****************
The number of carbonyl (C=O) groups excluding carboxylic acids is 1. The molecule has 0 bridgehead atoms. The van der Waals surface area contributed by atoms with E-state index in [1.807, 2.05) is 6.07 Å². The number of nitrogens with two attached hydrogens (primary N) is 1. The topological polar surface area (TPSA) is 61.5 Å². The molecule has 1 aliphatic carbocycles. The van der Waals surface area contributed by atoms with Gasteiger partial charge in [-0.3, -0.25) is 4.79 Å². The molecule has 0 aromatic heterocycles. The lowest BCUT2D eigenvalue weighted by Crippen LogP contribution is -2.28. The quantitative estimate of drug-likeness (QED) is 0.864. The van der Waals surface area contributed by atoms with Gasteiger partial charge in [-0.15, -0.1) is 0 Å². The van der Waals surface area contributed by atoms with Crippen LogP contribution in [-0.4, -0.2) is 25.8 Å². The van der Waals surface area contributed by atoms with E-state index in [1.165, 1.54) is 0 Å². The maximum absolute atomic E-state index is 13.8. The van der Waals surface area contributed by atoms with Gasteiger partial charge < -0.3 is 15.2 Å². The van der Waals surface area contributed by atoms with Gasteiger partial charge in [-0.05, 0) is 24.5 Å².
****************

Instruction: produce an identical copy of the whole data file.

The number of carbonyl (C=O) groups excluding carboxylic acids is 1. The molecule has 0 bridgehead atoms. The van der Waals surface area contributed by atoms with E-state index in [1.807, 2.05) is 6.07 Å². The number of nitrogens with two attached hydrogens (primary N) is 1. The topological polar surface area (TPSA) is 61.5 Å². The molecule has 1 aliphatic carbocycles. The van der Waals surface area contributed by atoms with Gasteiger partial charge in [-0.3, -0.25) is 4.79 Å². The molecule has 0 aromatic heterocycles. The lowest BCUT2D eigenvalue weighted by Crippen LogP contribution is -2.28. The quantitative estimate of drug-likeness (QED) is 0.864. The van der Waals surface area contributed by atoms with Gasteiger partial charge in [-0.15, -0.1) is 0 Å². The van der Waals surface area contributed by atoms with Crippen LogP contribution in [-0.4, -0.2) is 25.8 Å². The van der Waals surface area contributed by atoms with E-state index in [1.165, 1.54) is 0 Å². The maximum absolute atomic E-state index is 13.8. The van der Waals surface area contributed by atoms with Gasteiger partial charge < -0.3 is 15.2 Å². The van der Waals surface area contributed by atoms with Gasteiger partial charge in [-0.05, 0) is 24.5 Å².